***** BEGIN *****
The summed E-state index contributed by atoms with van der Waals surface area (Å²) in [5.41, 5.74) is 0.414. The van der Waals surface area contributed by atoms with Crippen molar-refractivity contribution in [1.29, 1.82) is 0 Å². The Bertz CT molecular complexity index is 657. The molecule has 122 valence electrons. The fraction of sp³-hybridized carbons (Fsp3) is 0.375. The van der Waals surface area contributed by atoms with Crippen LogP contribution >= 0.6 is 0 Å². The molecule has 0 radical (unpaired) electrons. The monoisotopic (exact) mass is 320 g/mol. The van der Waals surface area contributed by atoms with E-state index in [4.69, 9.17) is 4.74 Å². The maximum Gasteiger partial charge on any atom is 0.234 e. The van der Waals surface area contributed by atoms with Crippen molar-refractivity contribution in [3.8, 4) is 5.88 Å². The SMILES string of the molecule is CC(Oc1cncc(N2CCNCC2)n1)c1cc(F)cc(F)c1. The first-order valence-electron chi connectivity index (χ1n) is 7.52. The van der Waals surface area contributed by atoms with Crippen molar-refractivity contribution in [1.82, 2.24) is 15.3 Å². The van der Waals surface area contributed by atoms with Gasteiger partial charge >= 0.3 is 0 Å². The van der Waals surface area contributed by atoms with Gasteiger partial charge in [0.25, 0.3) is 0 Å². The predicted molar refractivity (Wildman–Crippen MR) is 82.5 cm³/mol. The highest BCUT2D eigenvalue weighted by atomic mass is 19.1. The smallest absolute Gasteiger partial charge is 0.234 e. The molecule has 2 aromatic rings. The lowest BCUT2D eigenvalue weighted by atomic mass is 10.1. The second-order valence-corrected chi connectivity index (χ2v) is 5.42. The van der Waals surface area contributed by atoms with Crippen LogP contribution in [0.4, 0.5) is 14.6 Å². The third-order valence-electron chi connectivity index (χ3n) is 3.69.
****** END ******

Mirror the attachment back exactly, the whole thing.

The summed E-state index contributed by atoms with van der Waals surface area (Å²) in [5.41, 5.74) is 0.414. The van der Waals surface area contributed by atoms with Crippen molar-refractivity contribution in [1.29, 1.82) is 0 Å². The Bertz CT molecular complexity index is 657. The molecule has 122 valence electrons. The fraction of sp³-hybridized carbons (Fsp3) is 0.375. The van der Waals surface area contributed by atoms with Crippen LogP contribution >= 0.6 is 0 Å². The molecule has 0 radical (unpaired) electrons. The monoisotopic (exact) mass is 320 g/mol. The van der Waals surface area contributed by atoms with E-state index in [4.69, 9.17) is 4.74 Å². The maximum Gasteiger partial charge on any atom is 0.234 e. The van der Waals surface area contributed by atoms with Crippen molar-refractivity contribution in [3.8, 4) is 5.88 Å². The SMILES string of the molecule is CC(Oc1cncc(N2CCNCC2)n1)c1cc(F)cc(F)c1. The first-order valence-electron chi connectivity index (χ1n) is 7.52. The van der Waals surface area contributed by atoms with Crippen molar-refractivity contribution in [1.82, 2.24) is 15.3 Å². The van der Waals surface area contributed by atoms with Gasteiger partial charge >= 0.3 is 0 Å². The van der Waals surface area contributed by atoms with Gasteiger partial charge in [0.25, 0.3) is 0 Å². The predicted molar refractivity (Wildman–Crippen MR) is 82.5 cm³/mol. The highest BCUT2D eigenvalue weighted by atomic mass is 19.1. The smallest absolute Gasteiger partial charge is 0.234 e. The molecule has 2 aromatic rings. The lowest BCUT2D eigenvalue weighted by atomic mass is 10.1. The second-order valence-corrected chi connectivity index (χ2v) is 5.42. The van der Waals surface area contributed by atoms with Crippen LogP contribution in [0.4, 0.5) is 14.6 Å². The third-order valence-electron chi connectivity index (χ3n) is 3.69.